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Few issues in recent times have so provoked debate and dissention within the library field as has the concept of fees for user services. The issue has aroused the passions of our profession precisely because its roots and implications extend far beyond the confines of just one service discipline. Its reflection is mirrored in national debates about the proper spheres of the public and private sectors—in matters of information generation and distribution, certainly, but in a host of other social ramifications as well, amounting virtually to a debate about the most basic values which we have long assumed to constitute the very framework of our democratic and humanistic society.
David Fée contrasts the revival of the New Towns principles under various forms in the UK over the last 20 years with the absence of debate in France. He first reviews the…
David Fée contrasts the revival of the New Towns principles under various forms in the UK over the last 20 years with the absence of debate in France. He first reviews the history of the creation of the New Towns and their iconic status in the new French Fifth Republic born in 1958. Then, he examines the housing situation today which on the face of it would warrant the development of new settlements to meet the housing needs of the country. This paradox is then accounted for by referring to a different demographic context to the 1960s and 1970s and to the transfer of planning powers from the 1980s on from central to local government. These are deemed to be incompatible with a new top-down planning experiment on the size of New Towns. He then moves on to the issue of contemporary official planning principles that emphasise sustainability and densification that are thought to run against the possibility of building on green fields. This is compounded by the decision of many councils to accommodate new housing in the shape of ecoquartiers (eco-neighbourhoods) or environmentally sensitive urban extensions built by private and public developers in keeping with the local development plan. Finally, the question of public opinion and New Towns is raised and he argues that their association in the public’s mind with post-war high-rise urban extensions makes it difficult to repeat the experiment.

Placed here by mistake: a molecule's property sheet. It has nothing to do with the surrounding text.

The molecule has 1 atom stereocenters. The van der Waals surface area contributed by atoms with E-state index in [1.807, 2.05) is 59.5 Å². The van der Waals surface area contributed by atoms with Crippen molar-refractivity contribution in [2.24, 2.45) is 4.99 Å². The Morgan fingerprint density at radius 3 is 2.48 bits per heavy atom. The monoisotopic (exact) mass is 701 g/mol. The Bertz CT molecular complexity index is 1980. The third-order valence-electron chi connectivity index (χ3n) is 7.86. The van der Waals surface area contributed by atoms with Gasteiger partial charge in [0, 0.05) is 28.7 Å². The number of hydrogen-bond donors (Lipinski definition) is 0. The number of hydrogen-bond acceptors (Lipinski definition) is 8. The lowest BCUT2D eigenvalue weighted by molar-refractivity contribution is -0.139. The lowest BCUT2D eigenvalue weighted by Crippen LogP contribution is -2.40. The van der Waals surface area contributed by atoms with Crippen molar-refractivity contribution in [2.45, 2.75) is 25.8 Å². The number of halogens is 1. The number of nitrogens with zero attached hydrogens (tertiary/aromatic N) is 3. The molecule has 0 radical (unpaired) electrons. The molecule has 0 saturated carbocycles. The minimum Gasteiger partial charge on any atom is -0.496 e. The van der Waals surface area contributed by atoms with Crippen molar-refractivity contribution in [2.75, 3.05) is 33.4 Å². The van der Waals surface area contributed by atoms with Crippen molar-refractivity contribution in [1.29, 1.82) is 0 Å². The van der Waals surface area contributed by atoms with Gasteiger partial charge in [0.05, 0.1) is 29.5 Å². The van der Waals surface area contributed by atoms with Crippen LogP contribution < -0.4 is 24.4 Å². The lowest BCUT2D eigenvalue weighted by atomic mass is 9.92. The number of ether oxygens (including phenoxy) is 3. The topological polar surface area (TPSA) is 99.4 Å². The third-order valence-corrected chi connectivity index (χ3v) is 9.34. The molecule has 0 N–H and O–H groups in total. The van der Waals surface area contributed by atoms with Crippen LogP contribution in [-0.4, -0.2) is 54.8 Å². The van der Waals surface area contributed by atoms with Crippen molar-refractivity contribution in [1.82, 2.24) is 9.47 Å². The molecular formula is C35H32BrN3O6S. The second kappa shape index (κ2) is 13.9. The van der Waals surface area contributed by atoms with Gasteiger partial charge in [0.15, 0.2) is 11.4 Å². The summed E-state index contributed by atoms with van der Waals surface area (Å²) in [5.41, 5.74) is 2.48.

The long controversy that has waxed furiously around the implementation of the EEC Directives on the inspection of poultry meat and hygiene standards to be observed in poultry slaughterhouses, cutting‐up premises, &c, appears to be resolved at last. (The Prayer lodged against the Regulations when they were formally laid before Parliament just before the summer recess, which meant they would have to be debated when the House reassembled, could have resulted in some delay to the early operative dates, but little chance of the main proposals being changed.) The controversy began as soon as the EEC draft directive was published and has continued from the Directive of 1971 with 1975 amendments. There has been long and painstaking study of problems by the Ministry with all interested parties; enforcement was not the least of these. The expansion and growth of the poultry meat industry in the past decade has been tremendous and the constitution of what is virtually a new service, within the framework of general food inspection, was inevitable. None will question the need for efficient inspection or improved and higher standards of hygiene, but the extent of the